Ascending up to the front door of our new place is a series of cracking concrete steps. They are fully exposed to the sun and I predict that in combination with the metal railings, they should prove to be a hot spot by mid-summer.
Since moving in I’ve been contemplating what to grow there. The steps are thin so I could not install large pots that would impede the mail man’s ability to get to the box. They’re in front of the house, and now for the first time in my life I am actually considering the neighbours. To a degree. This isn’t the suburbs after-all. Fortunately, I live in a mixed ethnicity, working class neighbourhood so it’s not an external pressure to “Keep up with the Jones” but more about not inciting bad blood with the Castilhos or receiving hostile stares from the De Silvas.
People grow their own food here, always have, and I suspect that the lack of large, old trees in the neighbourhood is the result of the importance that is placed on growing a good tomato crop. It’s not uncommon or breaking an unspoken social contract to grow food out front in these parts. I’m not breaking new ground in doing so, although where I suspect I will be is in some of my methods.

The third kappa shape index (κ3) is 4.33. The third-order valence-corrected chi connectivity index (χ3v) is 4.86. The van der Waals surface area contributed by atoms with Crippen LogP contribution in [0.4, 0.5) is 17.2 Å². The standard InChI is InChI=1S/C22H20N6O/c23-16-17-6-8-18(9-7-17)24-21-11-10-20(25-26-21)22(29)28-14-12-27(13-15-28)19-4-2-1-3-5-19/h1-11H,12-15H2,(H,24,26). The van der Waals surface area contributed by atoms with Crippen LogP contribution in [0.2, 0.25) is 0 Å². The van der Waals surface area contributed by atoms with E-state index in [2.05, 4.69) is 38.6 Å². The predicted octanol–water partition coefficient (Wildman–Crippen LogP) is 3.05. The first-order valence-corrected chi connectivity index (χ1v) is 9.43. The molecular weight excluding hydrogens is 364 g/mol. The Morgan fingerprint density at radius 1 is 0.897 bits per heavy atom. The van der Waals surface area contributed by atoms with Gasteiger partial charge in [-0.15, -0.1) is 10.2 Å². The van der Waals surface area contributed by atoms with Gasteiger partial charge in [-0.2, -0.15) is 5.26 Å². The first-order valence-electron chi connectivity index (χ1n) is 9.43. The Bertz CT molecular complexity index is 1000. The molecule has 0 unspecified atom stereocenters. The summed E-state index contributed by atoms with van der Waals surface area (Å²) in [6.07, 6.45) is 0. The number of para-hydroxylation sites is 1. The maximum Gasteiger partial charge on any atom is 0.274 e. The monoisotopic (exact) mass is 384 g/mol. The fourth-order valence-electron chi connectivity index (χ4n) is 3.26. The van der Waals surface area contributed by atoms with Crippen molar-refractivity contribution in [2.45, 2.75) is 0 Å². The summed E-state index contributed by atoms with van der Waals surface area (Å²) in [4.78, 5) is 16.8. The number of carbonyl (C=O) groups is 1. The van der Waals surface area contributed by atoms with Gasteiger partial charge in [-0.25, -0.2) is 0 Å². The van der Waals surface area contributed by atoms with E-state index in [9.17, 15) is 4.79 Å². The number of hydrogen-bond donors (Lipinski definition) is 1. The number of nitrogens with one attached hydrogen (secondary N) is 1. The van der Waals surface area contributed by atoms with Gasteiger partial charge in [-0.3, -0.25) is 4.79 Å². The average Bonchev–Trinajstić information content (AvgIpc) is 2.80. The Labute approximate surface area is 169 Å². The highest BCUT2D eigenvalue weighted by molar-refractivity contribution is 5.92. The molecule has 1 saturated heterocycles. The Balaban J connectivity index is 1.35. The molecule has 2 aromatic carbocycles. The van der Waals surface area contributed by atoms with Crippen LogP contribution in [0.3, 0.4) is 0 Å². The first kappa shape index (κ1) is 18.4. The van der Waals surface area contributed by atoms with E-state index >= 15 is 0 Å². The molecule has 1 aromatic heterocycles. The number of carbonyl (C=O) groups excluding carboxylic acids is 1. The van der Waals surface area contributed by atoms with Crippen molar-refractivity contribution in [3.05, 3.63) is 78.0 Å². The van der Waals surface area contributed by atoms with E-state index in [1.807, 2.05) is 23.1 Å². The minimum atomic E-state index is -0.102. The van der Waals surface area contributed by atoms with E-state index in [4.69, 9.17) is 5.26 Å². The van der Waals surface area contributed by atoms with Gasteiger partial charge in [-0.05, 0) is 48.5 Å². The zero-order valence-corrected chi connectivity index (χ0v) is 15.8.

But I digress. My stoop is eight steps high. When it came time to plant, it was by chance that I happened to have exactly eight sap buckets, one for each step. I’ve been using these thin, but deep buckets for years to grow hot peppers and dwarf tomato varieties. The plants can take the heat absorbed by the metal and since the containers fit perfectly on the steps without getting in the way, it just happened to be the perfect place for them.
Since they are going to be out front, I placed some importance on aesthetics. I like the repetition of the same container sitting on each step. I chose varieties that would not only thrive in the containers, but also look nice. I grew all of them from seed, starting with a few slow varieties in February and the rest in March.
- Dwarf Tomato ‘Hahms Gelbe’ – Has pretty, compact foliage and produces yellow cherry tomatoes.
- Hot Pepper ‘ Chocolate Habenero’ – The foliage is uninteresting, but the fruit eventually turn a chocolatey brown and hang like little lanterns.
- Hot Pepper ‘Purple Cayenne’ – Pretty purple foliage and stems with purple flowers, followed by purple fruit.
- Hot Pepper ‘Filius Blue’ – Shown in first photo above. Compact purple foliage, flowers, and fruit that eventually turn red.
- Hot Pepper ‘Golden Nugget’ – Variegated foliage produces small, square-ish green peppers that turn orange.
- Holes were punched into the bottom of the pot using a large nail. I’ve had these pots for many years so that was done long ago.
- One plant per pot.
- I mulched each container with straw to lock in moisture and cool things down a bit. They are predicting a hot and dry summer.